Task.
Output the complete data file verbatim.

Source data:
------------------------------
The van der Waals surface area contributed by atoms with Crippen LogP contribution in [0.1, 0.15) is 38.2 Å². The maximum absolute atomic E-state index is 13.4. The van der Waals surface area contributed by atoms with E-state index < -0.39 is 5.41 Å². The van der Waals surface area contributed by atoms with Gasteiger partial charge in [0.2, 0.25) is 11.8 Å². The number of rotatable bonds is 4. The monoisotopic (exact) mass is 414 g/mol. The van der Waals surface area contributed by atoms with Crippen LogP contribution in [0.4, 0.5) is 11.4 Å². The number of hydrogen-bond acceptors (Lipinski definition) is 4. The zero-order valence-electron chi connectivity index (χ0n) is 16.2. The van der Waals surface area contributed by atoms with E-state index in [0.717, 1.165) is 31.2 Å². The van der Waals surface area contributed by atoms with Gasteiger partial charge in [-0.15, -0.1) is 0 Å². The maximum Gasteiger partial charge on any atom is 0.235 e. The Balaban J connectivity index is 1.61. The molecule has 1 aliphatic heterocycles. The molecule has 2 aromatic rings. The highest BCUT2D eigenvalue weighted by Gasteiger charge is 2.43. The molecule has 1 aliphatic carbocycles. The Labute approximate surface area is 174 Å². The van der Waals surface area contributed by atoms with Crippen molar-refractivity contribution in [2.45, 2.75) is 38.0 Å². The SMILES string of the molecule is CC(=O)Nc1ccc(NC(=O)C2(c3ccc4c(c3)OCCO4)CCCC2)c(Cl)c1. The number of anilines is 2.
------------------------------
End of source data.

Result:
The van der Waals surface area contributed by atoms with Crippen LogP contribution in [0.1, 0.15) is 38.2 Å². The maximum absolute atomic E-state index is 13.4. The van der Waals surface area contributed by atoms with E-state index < -0.39 is 5.41 Å². The van der Waals surface area contributed by atoms with Gasteiger partial charge in [0.2, 0.25) is 11.8 Å². The number of rotatable bonds is 4. The monoisotopic (exact) mass is 414 g/mol. The van der Waals surface area contributed by atoms with Crippen LogP contribution in [0.4, 0.5) is 11.4 Å². The number of hydrogen-bond acceptors (Lipinski definition) is 4. The zero-order valence-electron chi connectivity index (χ0n) is 16.2. The van der Waals surface area contributed by atoms with E-state index in [0.717, 1.165) is 31.2 Å². The van der Waals surface area contributed by atoms with Gasteiger partial charge in [-0.15, -0.1) is 0 Å². The maximum Gasteiger partial charge on any atom is 0.235 e. The Balaban J connectivity index is 1.61. The molecule has 1 aliphatic heterocycles. The molecule has 2 aromatic rings. The highest BCUT2D eigenvalue weighted by Gasteiger charge is 2.43. The molecule has 1 aliphatic carbocycles. The Labute approximate surface area is 174 Å². The van der Waals surface area contributed by atoms with Crippen molar-refractivity contribution in [2.45, 2.75) is 38.0 Å². The SMILES string of the molecule is CC(=O)Nc1ccc(NC(=O)C2(c3ccc4c(c3)OCCO4)CCCC2)c(Cl)c1. The number of anilines is 2.